What all these views have in common is the following structure: "there exists an invariant human nature, and my theory discloses it better than other theories." This structure does allow for progress in history — because coming to know ourselves better is progress. But human nature itself, as the object of that knowledge, is considered a constant. Indeed, in Kantianism, human nature in the really-real sense can't be said to change because change requires time, and time is a feature only of the less-real, phenomenal, world.

Hegel represents an important break with this Platonic hegemony. Building on his concept of the dialectic, everything is, so to speak, up for grabs: as humans come to know themselves better, the object of knowledge necessarily changes.

Karl Marx inherits that Hegelian dialectic, and with it, a disdain for the notion of an underlying invariant human nature. Sometimes Marxists express their views by contrasting “nature” with “history.” Sometimes they use the phrase “existence precedes consciousness.” The point, in either case, is that who a person is, is determined by where and when he is — social context takes precedence over innate behavior; or, in other words, the main feature of human nature is adaptability.

  • "Human Nature" is often used as a counter argument to Marxism. However, it is not that Marxists entirely reject the concept of human nature, rather they contend that many of the behaviours exibited by humans in Western capitalist societies - particularly excessive self-interest, and lack of social responsibility - are by no means fixed or innate.

In one sense, this position is as far from Plato as is possible. But in another sense, it comes back around to a platonizing dualism, except that the beast and the mind aren’t at war within each human body, as Plato suspected — for Marxists, the beast is the past and its burdens, while the mind awaits in the future.

In this spirit, Marx once wrote that all of what we call history would be better seen as pre-history, and that once the abolition of social classes and communism are achieved, only then will the true history of the human race begin.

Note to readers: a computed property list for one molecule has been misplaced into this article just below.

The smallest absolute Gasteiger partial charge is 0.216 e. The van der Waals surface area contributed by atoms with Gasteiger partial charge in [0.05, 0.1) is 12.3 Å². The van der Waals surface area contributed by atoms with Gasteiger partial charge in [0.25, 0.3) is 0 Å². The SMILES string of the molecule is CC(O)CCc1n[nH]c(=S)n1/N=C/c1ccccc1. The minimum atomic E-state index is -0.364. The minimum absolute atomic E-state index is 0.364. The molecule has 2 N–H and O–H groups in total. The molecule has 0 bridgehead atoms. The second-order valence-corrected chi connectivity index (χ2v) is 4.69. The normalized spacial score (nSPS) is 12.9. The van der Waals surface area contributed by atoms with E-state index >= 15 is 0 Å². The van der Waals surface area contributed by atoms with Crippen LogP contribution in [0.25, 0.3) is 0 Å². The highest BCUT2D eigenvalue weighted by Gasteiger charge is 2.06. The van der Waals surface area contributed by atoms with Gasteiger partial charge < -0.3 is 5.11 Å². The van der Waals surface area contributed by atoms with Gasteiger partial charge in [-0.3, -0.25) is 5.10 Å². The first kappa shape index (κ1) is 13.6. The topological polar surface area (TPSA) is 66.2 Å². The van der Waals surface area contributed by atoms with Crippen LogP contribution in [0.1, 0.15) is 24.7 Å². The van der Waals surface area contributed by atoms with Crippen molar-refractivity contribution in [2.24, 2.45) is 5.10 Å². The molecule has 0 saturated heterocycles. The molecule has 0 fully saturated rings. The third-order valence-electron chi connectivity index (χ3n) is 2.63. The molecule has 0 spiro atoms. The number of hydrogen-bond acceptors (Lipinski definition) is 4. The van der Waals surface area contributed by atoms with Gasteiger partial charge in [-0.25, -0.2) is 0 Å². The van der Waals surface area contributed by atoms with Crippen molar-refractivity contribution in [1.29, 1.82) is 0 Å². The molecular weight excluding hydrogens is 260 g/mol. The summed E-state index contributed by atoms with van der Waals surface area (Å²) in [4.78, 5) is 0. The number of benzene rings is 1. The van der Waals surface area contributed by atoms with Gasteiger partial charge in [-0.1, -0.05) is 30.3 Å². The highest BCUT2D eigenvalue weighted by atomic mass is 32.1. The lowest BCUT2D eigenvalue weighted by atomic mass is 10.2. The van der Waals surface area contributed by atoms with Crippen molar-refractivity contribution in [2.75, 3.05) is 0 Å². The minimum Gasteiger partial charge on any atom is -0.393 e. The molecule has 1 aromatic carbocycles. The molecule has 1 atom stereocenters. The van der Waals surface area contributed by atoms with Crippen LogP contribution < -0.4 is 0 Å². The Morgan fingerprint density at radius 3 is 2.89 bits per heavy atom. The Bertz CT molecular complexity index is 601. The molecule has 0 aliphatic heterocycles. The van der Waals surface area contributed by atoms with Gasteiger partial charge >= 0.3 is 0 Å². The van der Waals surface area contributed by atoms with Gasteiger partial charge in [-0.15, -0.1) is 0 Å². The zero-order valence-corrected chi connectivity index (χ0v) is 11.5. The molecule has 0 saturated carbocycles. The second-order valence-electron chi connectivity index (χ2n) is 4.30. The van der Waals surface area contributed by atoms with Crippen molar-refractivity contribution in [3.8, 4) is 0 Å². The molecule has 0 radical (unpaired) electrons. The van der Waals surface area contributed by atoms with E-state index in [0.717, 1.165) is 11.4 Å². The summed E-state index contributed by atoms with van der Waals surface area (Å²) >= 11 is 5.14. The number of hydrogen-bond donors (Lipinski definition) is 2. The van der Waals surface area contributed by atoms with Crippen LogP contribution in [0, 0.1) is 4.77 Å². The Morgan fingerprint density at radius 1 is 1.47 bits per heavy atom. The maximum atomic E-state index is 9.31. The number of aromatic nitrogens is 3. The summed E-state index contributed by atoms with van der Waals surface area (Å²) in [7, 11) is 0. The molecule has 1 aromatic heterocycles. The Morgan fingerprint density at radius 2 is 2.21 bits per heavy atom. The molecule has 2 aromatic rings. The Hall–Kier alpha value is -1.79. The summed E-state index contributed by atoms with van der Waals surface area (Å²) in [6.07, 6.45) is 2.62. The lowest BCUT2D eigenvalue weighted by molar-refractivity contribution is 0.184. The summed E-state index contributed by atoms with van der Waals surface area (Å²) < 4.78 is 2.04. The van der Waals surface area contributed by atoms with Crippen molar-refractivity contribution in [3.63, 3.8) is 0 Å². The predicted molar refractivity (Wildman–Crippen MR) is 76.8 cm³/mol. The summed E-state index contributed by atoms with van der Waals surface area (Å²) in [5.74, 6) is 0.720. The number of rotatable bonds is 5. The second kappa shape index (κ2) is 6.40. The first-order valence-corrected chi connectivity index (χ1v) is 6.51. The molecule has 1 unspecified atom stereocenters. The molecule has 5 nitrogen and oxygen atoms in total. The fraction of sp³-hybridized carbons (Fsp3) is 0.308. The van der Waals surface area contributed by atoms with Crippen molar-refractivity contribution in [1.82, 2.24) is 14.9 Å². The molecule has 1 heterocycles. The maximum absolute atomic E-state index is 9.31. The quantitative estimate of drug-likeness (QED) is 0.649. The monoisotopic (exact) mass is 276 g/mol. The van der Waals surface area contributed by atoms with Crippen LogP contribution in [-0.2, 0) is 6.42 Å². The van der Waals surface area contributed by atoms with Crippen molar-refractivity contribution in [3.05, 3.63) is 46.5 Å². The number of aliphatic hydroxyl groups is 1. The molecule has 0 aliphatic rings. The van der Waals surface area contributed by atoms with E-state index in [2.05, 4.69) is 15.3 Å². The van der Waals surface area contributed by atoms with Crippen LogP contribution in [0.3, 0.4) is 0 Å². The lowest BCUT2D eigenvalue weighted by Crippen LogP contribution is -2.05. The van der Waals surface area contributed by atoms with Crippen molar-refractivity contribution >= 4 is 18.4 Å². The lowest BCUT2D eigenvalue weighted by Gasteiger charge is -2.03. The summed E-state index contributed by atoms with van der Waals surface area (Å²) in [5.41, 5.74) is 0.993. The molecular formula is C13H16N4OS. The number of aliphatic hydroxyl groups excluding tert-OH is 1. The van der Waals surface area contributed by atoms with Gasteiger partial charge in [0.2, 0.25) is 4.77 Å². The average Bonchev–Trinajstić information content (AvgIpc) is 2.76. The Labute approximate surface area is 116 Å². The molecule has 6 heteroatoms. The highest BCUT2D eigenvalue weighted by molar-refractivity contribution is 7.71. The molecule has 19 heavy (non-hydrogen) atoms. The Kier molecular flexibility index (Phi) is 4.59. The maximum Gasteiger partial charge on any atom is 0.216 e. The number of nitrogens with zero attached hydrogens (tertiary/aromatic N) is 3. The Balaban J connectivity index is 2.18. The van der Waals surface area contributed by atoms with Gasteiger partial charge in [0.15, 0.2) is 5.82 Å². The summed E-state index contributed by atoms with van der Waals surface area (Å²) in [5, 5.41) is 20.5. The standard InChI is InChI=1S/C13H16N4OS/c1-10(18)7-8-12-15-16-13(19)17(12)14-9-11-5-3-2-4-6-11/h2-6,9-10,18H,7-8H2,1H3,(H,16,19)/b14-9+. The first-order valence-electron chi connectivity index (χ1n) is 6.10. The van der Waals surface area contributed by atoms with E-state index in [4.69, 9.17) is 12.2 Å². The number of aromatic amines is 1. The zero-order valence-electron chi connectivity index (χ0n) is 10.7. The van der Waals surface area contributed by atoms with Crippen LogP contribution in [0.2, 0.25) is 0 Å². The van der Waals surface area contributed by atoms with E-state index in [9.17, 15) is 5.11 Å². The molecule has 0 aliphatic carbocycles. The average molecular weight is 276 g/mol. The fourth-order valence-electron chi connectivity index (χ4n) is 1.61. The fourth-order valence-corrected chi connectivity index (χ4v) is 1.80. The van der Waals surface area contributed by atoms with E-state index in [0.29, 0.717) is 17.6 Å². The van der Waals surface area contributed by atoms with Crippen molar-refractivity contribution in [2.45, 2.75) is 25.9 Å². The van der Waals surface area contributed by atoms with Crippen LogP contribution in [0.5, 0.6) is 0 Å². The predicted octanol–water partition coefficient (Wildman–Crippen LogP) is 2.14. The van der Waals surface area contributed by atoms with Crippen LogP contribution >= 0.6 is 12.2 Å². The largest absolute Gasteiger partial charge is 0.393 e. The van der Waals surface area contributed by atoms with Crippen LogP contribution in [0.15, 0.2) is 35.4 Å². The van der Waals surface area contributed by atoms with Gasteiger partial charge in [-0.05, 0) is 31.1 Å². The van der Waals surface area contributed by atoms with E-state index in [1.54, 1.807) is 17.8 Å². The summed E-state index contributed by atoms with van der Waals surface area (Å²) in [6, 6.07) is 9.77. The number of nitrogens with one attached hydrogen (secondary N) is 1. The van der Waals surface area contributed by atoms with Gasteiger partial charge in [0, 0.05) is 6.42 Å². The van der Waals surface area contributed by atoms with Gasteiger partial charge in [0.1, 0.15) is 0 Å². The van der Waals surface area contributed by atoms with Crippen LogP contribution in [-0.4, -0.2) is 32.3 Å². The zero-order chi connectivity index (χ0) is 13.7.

The Austrian school of economics, in the years around 18711940, developed its own views largely in opposition to Marx, and in opposition to a group of historicist scholars. In the process, they developed a distinctive view of human nature.

In structural terms, their view returned to that of the thinkers mentioned in this survey prior to Hegel. Like Descartes or Kant, these thinkers believed that there exists an invariant human nature, but that progress is possible in history through the more complete understanding of that nature. They conceived of human nature in terms of bounded rationality and of the pursuit of marginal utility, and they believed that the pursuit of this utility in the marketplace would create a condition of spontaneous order that will be more rational than any alternative that might be planned, given the bounded rationality of any possible planners.

During the same period of time, Austria also hosted the development of psychoanalysis. Its founder, Sigmund Freud, believed that the Marxists were right to focus on what he called "the decisive influence which the economic circumstances of men have upon their intellectual, ethical and artistic attitudes." But he thought that the Marxist view of the class struggle was a too shallow one, assigning to recent centuries conflicts that were, rather, primordial. Behind the class struggle, according to Freud, there stands the struggle between father and son, between established clan leader and rebellious challenger. In this spirit, Freud heavily criticized the Soviet Union, writing in 1932 that its leaders had made themselves "inaccessible to doubt, without feeling for the suffering of others if they stand in the way of their intentions."

Compare with:

External reference

  • 1986 Seville Statement on Violence --
  • Introduction and Updated Information on the Seville Statement on Violence --
  • Martin A. Miller, Freud and the Bolsheviks: Psychoanalysis in Imperial Russia and the Soviet Union (New Haven, CT 1998).
  • [1] - Newcastle University debate on Steven Pinker's book The Blank Slate
Last updated: 09-03-2005 18:37:12